Richard Ginika Izuora
European gas prices soared on Wednesday as Russia further restricted flows through the Russia-to-Germany Nord Stream pipeline.
Spot gas prices on the Dutch TTF hub, the European benchmark, hit €228 per megawatt-hour rising for the sixth consecutive day. That’s compared to a Tuesday close of €199/MWh. A year ago, the price was €22.97/MWh.
Deliveries via Nord Stream sank to just 20 percent of capacity on Wednesday, according to the German grids. Italy’s Eni also said it was expecting flows to reduce by around 7 million cubic meters (mcm), down to 27 mcm.
Russian gas supplier Gazprom initially notified the plunge on Monday, citing the delayed return of a gas turbine for a compressor station.
But EU Energy Commissioner Kadri Simson called the drop in flows “a politically motivated step” at a Tuesday meeting of EU energy ministers.
Tom Marzec-Manser, head of gas analytics at the ICIS consultancy, said flows had fallen to 32 mcm a day. “The key question is now, for how long? Will the Canadian turbine get re-installed in the coming days?”
The Ukrainian government is blaming Russia for using gas flows as a political weapon against the EU in retaliation for its support for Kyiv.
“As it is clear to everyone that this is intended Russian price terror against Europeans,” Ukrainian President Volodymyr Zelenskyy said on Tuesday. “Using Gazprom, Moscow is doing all it can to make this coming winter as harsh as possible for the European countries.”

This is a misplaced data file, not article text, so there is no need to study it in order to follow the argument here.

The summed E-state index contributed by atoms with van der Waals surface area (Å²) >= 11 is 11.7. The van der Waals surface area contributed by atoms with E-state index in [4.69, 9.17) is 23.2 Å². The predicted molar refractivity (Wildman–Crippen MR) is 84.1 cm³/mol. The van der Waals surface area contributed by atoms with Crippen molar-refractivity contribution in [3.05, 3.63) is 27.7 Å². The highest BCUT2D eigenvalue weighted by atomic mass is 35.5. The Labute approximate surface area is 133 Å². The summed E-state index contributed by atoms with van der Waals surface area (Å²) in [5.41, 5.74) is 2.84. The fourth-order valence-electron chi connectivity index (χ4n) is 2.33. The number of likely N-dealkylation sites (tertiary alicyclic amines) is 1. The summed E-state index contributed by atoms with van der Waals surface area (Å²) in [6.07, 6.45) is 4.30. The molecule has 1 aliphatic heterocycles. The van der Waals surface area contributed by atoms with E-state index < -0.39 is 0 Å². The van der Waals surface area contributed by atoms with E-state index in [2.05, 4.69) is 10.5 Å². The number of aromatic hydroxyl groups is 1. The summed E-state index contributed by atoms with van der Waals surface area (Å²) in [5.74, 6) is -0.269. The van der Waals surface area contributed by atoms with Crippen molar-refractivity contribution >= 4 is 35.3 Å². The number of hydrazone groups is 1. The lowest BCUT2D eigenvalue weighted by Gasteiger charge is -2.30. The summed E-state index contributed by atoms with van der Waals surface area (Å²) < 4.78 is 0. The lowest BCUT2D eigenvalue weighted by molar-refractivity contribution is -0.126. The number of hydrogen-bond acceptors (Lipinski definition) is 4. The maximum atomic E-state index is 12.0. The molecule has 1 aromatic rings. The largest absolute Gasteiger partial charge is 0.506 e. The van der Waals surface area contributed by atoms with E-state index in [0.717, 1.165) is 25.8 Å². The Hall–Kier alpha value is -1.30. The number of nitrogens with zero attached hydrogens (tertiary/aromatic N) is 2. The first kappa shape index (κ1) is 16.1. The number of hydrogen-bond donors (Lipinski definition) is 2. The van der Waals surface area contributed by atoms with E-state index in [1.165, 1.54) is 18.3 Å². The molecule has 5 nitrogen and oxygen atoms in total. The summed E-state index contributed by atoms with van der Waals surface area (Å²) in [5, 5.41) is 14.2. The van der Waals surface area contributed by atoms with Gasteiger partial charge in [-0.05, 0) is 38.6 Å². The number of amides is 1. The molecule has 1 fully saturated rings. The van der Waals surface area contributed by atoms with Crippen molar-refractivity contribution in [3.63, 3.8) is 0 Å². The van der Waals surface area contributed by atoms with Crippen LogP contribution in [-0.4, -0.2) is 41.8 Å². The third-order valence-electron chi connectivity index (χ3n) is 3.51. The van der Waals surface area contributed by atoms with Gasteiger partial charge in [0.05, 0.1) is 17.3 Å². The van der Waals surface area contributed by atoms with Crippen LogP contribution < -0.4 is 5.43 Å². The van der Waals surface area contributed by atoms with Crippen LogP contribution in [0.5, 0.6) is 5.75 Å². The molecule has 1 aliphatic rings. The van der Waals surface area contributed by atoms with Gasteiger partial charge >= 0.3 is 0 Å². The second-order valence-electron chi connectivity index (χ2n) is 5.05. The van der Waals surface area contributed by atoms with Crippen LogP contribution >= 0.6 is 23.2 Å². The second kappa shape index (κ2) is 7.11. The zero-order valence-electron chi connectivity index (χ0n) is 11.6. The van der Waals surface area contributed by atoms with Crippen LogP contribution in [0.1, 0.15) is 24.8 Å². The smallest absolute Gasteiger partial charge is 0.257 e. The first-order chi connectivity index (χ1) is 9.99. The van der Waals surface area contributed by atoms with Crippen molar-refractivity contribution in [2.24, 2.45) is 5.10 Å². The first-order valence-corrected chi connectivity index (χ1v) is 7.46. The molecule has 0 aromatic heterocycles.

Wednesday’s supply squeeze further undermines Gazprom’s already spotty reputation as a reliable gas supplier. It has cut off or limited flows to a dozen EU countries. The EU is scrambling to cut its dependence on Russian energy imports but that takes time, so this winter makes the bloc particularly vulnerable to supply-related surprises from the Kremlin.
Russian gas exports to the EU are at about a third of last year’s levels, falling steadily since the February 24 invasion of Ukraine, according to research from the Bruegel think tank in Brussels.
EU energy ministers on Tuesday agreed to mandatory, bloc-wide gas rationing in case of winter supply shortages. Meanwhile, Russia’s limited gas exports are making it difficult for EU countries to fill their gas storage facilities ahead of the heating season; the bloc’s target is to have them 80 percent full by November 1.
The European networks of gas grid operators, ENTSO-G, released a report Wednesday saying that in the event of a full Russian gas shutoff, most European gas storages would be depleted over the winter and would be unable to refill to secure levels over next summer without “immediate” market and political action.
“It is essential that all European storages continue to inject gas as much as possible during Summer 2022, so we can be in the best position possible for the upcoming winters,” the group’s Director General Piotr Kuś said in a statement.
Despite the cutbacks, Moscow insists it can still be counted on to ship gas to the EU.
“Russia is a responsible gas supplier, and regardless of what anyone says in the European Commission, in European capitals, in the United States, Russia was, is, and will continue to be the country that largely guarantees Europe’s energy security,” Kremlin spokesperson Dmitry Peskov said earlier this week.
Wednesday’s reduction in supplies through Nord Stream adds to a series of technical issues at liquefied natural gas (LNG) facilities globally that are exacerbating a supply crunch, as countries aim to stock up ahead of winter.
Outages “idled as much as 30 [million tons per annum] of LNG capacity in the last few weeks, or about 8 percent of global production,” said Antoine Halff, chief analyst at satellite monitoring firm Kayrros in Paris.